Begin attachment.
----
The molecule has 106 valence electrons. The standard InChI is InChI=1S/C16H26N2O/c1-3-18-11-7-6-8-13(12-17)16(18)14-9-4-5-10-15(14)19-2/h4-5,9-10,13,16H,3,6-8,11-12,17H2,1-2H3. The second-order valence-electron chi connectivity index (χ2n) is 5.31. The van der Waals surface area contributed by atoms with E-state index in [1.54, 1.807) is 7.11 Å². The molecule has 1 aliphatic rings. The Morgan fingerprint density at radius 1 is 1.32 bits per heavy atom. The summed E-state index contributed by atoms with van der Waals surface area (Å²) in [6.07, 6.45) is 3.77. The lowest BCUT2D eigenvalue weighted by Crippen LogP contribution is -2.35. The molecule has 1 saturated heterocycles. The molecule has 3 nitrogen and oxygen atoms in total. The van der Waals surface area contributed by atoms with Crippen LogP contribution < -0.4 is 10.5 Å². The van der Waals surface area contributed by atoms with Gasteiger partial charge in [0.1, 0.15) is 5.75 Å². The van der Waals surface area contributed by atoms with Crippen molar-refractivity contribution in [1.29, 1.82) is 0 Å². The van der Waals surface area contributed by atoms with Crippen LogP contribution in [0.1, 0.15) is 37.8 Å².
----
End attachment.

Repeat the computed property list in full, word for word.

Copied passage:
The molecule has 106 valence electrons. The standard InChI is InChI=1S/C16H26N2O/c1-3-18-11-7-6-8-13(12-17)16(18)14-9-4-5-10-15(14)19-2/h4-5,9-10,13,16H,3,6-8,11-12,17H2,1-2H3. The second-order valence-electron chi connectivity index (χ2n) is 5.31. The van der Waals surface area contributed by atoms with E-state index in [1.54, 1.807) is 7.11 Å². The molecule has 1 aliphatic rings. The Morgan fingerprint density at radius 1 is 1.32 bits per heavy atom. The summed E-state index contributed by atoms with van der Waals surface area (Å²) in [6.07, 6.45) is 3.77. The lowest BCUT2D eigenvalue weighted by Crippen LogP contribution is -2.35. The molecule has 1 saturated heterocycles. The molecule has 3 nitrogen and oxygen atoms in total. The van der Waals surface area contributed by atoms with Crippen LogP contribution < -0.4 is 10.5 Å². The van der Waals surface area contributed by atoms with Gasteiger partial charge in [0.1, 0.15) is 5.75 Å². The van der Waals surface area contributed by atoms with Crippen molar-refractivity contribution in [1.29, 1.82) is 0 Å². The van der Waals surface area contributed by atoms with Crippen LogP contribution in [0.1, 0.15) is 37.8 Å².